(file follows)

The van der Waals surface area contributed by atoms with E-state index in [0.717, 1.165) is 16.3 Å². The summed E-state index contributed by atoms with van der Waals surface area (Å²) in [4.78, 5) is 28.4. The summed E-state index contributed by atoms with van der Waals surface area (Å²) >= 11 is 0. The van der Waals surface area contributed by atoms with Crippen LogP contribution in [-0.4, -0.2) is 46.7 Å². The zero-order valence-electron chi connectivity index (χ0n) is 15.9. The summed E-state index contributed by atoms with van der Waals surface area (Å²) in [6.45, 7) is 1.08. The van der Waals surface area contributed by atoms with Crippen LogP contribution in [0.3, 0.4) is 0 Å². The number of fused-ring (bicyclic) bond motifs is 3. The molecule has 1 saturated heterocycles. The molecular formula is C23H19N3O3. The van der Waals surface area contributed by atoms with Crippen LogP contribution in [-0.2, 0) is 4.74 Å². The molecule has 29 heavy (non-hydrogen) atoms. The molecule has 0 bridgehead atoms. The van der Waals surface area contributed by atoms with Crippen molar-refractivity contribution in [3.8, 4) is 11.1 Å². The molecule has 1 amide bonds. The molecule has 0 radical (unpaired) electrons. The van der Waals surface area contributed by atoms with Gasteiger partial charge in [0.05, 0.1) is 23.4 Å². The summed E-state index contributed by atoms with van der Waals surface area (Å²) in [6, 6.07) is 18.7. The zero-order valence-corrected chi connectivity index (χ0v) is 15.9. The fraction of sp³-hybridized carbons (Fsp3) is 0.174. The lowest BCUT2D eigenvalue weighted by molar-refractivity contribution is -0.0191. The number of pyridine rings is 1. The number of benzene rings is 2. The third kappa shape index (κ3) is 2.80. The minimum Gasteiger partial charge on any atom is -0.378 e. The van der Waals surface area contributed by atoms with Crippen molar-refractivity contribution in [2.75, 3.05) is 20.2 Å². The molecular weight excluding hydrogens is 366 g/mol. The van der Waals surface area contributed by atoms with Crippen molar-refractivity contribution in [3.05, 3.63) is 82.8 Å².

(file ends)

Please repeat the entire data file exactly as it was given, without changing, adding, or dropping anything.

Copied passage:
The van der Waals surface area contributed by atoms with E-state index in [0.717, 1.165) is 16.3 Å². The summed E-state index contributed by atoms with van der Waals surface area (Å²) in [4.78, 5) is 28.4. The summed E-state index contributed by atoms with van der Waals surface area (Å²) >= 11 is 0. The van der Waals surface area contributed by atoms with Crippen LogP contribution in [-0.4, -0.2) is 46.7 Å². The zero-order valence-electron chi connectivity index (χ0n) is 15.9. The summed E-state index contributed by atoms with van der Waals surface area (Å²) in [6.45, 7) is 1.08. The van der Waals surface area contributed by atoms with Crippen LogP contribution in [0.3, 0.4) is 0 Å². The number of fused-ring (bicyclic) bond motifs is 3. The molecule has 1 saturated heterocycles. The molecular formula is C23H19N3O3. The van der Waals surface area contributed by atoms with Crippen LogP contribution in [-0.2, 0) is 4.74 Å². The molecule has 29 heavy (non-hydrogen) atoms. The molecule has 0 bridgehead atoms. The van der Waals surface area contributed by atoms with Crippen molar-refractivity contribution in [3.8, 4) is 11.1 Å². The molecule has 1 amide bonds. The molecule has 0 radical (unpaired) electrons. The van der Waals surface area contributed by atoms with Gasteiger partial charge in [0.05, 0.1) is 23.4 Å². The summed E-state index contributed by atoms with van der Waals surface area (Å²) in [6, 6.07) is 18.7. The zero-order valence-corrected chi connectivity index (χ0v) is 15.9. The fraction of sp³-hybridized carbons (Fsp3) is 0.174. The lowest BCUT2D eigenvalue weighted by molar-refractivity contribution is -0.0191. The number of pyridine rings is 1. The number of benzene rings is 2. The third kappa shape index (κ3) is 2.80. The minimum Gasteiger partial charge on any atom is -0.378 e. The van der Waals surface area contributed by atoms with Crippen molar-refractivity contribution in [2.75, 3.05) is 20.2 Å². The molecular weight excluding hydrogens is 366 g/mol. The van der Waals surface area contributed by atoms with Crippen molar-refractivity contribution in [3.05, 3.63) is 82.8 Å².